The security of billions of devices equipped with a Bluetooth LE module is jeopardized by a serious flaw recently discovered by security researchers at Purdue University. It is called BLESA (Bluetooth Low Energy Spoofing Attack) and concerns smartphones, tablets, laptops and IoT devices equipped with a low consumption Bluetooth interface.
The research project's work focuses in particular on the reconnection process, i.e. the operation between two Bluetooth LE devices – a client and a server – after initial pairing. Reconnection occurs when the devices, after exceeding the range of the Bluetooth interface, come back to get close. In this phase, the two Bluetooth LE devices authenticate by exchanging the cryptographic keys registered during the pairing phase, reconnect and continue to operate.
The problem highlighted by the researchers lies in the fact that the official specifications of Bluetooth LE do not contain a sufficiently strong language to describe the reconnection process, resulting in two intrinsic problems of the standard: firstly, authentication at reconnection is optional rather than being mandatory, secondly, authentication could be bypassed if the user's device fails to force the IoT device to authenticate the communicated data.
The weaknesses of the Bluetooth LE protocol open the doors to the BLESA attack: an attacker who is within the range of Bluetooth could bypass the checks related to the reconnection process, intercept traffic and send falsified data, misleading both a user, and the automated processes of the operating system.
The following video shows how it is possible to alter, for example, the information on the battery charge status of a smart ring detected by the smartphone.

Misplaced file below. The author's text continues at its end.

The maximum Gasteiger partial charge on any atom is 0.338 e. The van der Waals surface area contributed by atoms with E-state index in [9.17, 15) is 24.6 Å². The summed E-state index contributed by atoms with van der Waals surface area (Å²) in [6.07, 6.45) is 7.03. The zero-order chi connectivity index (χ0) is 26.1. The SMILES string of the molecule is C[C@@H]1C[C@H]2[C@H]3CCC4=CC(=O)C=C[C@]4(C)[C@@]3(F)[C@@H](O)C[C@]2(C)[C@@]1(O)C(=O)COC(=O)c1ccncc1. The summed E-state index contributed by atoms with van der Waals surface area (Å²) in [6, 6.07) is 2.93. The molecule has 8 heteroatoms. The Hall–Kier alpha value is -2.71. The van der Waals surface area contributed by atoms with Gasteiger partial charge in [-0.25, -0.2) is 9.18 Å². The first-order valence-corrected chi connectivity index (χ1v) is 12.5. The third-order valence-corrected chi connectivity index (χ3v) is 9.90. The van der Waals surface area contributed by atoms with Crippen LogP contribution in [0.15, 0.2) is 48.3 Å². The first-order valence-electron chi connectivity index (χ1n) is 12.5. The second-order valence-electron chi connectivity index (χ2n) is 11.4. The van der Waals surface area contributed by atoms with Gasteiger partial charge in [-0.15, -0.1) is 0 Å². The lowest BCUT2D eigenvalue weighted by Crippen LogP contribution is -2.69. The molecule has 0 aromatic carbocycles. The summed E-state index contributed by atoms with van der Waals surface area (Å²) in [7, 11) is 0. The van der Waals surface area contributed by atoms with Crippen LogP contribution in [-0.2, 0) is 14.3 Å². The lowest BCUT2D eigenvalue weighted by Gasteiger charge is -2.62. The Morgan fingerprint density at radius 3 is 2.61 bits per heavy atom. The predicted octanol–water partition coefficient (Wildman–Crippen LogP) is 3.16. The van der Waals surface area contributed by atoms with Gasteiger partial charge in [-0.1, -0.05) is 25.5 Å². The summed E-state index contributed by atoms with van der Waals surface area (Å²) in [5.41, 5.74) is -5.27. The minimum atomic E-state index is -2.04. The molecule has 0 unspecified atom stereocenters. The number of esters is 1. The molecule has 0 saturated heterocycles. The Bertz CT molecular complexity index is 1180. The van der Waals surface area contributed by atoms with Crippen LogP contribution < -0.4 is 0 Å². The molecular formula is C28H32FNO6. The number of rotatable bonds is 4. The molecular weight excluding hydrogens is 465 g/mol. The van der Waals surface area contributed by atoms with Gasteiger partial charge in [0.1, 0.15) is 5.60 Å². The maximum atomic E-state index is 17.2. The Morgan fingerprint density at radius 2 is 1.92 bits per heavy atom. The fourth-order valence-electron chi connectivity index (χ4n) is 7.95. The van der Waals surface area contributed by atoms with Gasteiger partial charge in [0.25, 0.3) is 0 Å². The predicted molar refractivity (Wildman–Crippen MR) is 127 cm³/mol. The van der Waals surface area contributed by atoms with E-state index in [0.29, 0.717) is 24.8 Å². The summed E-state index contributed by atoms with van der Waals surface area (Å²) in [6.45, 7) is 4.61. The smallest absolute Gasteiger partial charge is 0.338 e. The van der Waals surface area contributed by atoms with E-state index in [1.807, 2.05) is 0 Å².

The vulnerability described is not present in all implementations of Bluetooth LE: the researchers analyzed various software stacks used to support BLE communication in the various operating systems and found that:
- BlueZ (Linux-based IoT devices): the flaw exists, but the BlueZ development team has stated that they plan to deprecate the part of the code that allows BLESA attacks
- Fluoride (Android devices): the flaw exists and has been ascertained on smartphones used for research (including the Goolge Pixel XL with Android 10)
- IOS stack: the flaw existed but has already been corrected with an update of iOS and iPadOS 13.4 released last June
- Windows BLE Stack: It was immune to the flaw
The first major obstacle concerns the need to develop specific corrective patches that will then have to be distributed to all devices at risk – and on this point it is up to the producers and developers of the various software platforms.
It must also be considered that not all Bluetooth LE devices can be updated: if it is possible with a smartphone, with a PC or a tablet, it is not necessarily the case with IoT devices that have limited resources and that do not support updates. software. In the case of these products, avoiding a BLESA attack may be impossible.
However, it should be noted that, like other vulnerabilities affecting the Bluetooth interface – we recall among the various BlueFrag discovered at the beginning of the year – this also assumes that whoever lands the attack is within the range of action of the Bluetooth; therefore the risk cannot be completely excluded but is objectively lower than that of cyber attacks carried out remotely.
Credits opening image: Pixabay
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